If there was still any doubt that brokers have been selling clients products that aren't in their best interest, this should put it to bed. An article in Financial Advisor magazine reported the following:
Through August, sales of non-traded REITs were $3.15 billion, down 55 percent from the same period a year ago, according to the Robert A. Stanger & Co., which tracks the industry.
Sales of BDCs through August were $1.07 billion, down 62 percent.
Non-traded REITs, the bigger category, should reach around $5 billion this year — about half of last year — said Keith Allaire, managing director at Stanger.
What are non-traded REITs and BDC's you ask? These are products with high commissions and fees (sometimes over 15%) with countless examples of massive blowups. In this day and age with Google, it is hard to believe they still exist in their current form. Just google "non-traded REIT scam" you'll find over 17,000 hits with the first few links being stern warnings from the SEC and FINRA. The old adage that these products are "never bought but sold" is entirely correct. You almost exclusively see these products sold by brokers. So, what is the reason for the massive drop-off in sales? The article states it pretty clearly:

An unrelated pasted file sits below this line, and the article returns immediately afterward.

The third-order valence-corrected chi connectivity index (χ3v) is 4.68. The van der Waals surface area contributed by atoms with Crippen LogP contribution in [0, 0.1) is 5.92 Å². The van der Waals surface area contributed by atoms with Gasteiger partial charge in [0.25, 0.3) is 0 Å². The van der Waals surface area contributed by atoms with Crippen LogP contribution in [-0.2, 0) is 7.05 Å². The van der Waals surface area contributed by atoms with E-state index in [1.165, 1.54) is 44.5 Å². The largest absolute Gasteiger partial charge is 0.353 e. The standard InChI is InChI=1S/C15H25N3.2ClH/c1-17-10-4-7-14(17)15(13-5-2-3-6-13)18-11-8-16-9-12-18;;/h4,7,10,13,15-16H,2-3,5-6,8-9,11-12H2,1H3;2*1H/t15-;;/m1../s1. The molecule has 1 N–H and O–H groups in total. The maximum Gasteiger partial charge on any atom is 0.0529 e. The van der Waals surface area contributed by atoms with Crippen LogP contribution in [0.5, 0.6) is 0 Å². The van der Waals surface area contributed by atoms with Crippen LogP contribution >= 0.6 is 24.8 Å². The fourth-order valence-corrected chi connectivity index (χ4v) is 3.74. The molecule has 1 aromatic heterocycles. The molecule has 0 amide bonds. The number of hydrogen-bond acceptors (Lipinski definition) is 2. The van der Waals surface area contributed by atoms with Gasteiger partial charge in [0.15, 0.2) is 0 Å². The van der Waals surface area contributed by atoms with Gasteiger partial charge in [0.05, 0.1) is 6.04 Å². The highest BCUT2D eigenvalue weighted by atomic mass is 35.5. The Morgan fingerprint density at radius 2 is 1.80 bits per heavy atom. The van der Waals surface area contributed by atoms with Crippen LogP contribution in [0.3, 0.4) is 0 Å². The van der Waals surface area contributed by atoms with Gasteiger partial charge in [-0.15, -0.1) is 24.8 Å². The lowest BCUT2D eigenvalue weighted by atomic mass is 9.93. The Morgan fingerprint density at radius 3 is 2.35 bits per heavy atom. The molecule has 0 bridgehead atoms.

"That's primarily due to the change from full front-load structure, to a trail commission structure," he said. "It's a matter of getting new products in the pipeline, and at B-Ds trying to figure what structure they want on the platform."
Translation: cut out the big commissions and brokers won't sell it anymore. This goes to show you that little concern was given to the quality of the product (anyone looking closely at these things knew that a long time ago) or the client. The appeal of these products was always about the huge upfront commissions. With the advent of the Fiduciary rule, requiring all brokers advising retirement accounts act in the client's best interest, it seems like some of these horrible products are seeing asset flows dwindle. That's a great thing for consumers.